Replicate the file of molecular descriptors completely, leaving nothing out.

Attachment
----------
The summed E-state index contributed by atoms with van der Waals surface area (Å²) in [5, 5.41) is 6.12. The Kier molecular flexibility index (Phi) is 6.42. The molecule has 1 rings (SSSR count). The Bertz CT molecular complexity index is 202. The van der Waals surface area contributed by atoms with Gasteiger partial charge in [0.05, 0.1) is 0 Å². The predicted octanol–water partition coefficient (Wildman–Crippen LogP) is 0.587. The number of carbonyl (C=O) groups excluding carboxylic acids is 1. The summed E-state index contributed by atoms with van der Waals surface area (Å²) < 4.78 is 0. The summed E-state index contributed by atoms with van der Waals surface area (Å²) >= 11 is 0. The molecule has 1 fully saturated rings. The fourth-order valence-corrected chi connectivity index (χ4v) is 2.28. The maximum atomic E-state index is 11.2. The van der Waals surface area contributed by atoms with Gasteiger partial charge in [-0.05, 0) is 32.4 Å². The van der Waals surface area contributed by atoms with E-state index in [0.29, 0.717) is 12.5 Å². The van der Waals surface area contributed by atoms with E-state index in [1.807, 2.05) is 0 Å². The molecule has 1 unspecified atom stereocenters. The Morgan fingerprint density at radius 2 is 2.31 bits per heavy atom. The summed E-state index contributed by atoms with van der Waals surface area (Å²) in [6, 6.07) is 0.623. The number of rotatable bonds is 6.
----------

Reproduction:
The summed E-state index contributed by atoms with van der Waals surface area (Å²) in [5, 5.41) is 6.12. The Kier molecular flexibility index (Phi) is 6.42. The molecule has 1 rings (SSSR count). The Bertz CT molecular complexity index is 202. The van der Waals surface area contributed by atoms with Gasteiger partial charge in [0.05, 0.1) is 0 Å². The predicted octanol–water partition coefficient (Wildman–Crippen LogP) is 0.587. The number of carbonyl (C=O) groups excluding carboxylic acids is 1. The summed E-state index contributed by atoms with van der Waals surface area (Å²) < 4.78 is 0. The summed E-state index contributed by atoms with van der Waals surface area (Å²) >= 11 is 0. The molecule has 1 fully saturated rings. The fourth-order valence-corrected chi connectivity index (χ4v) is 2.28. The maximum atomic E-state index is 11.2. The van der Waals surface area contributed by atoms with Gasteiger partial charge in [-0.05, 0) is 32.4 Å². The van der Waals surface area contributed by atoms with E-state index in [0.29, 0.717) is 12.5 Å². The van der Waals surface area contributed by atoms with E-state index in [1.807, 2.05) is 0 Å². The molecule has 1 unspecified atom stereocenters. The Morgan fingerprint density at radius 2 is 2.31 bits per heavy atom. The summed E-state index contributed by atoms with van der Waals surface area (Å²) in [6, 6.07) is 0.623. The number of rotatable bonds is 6.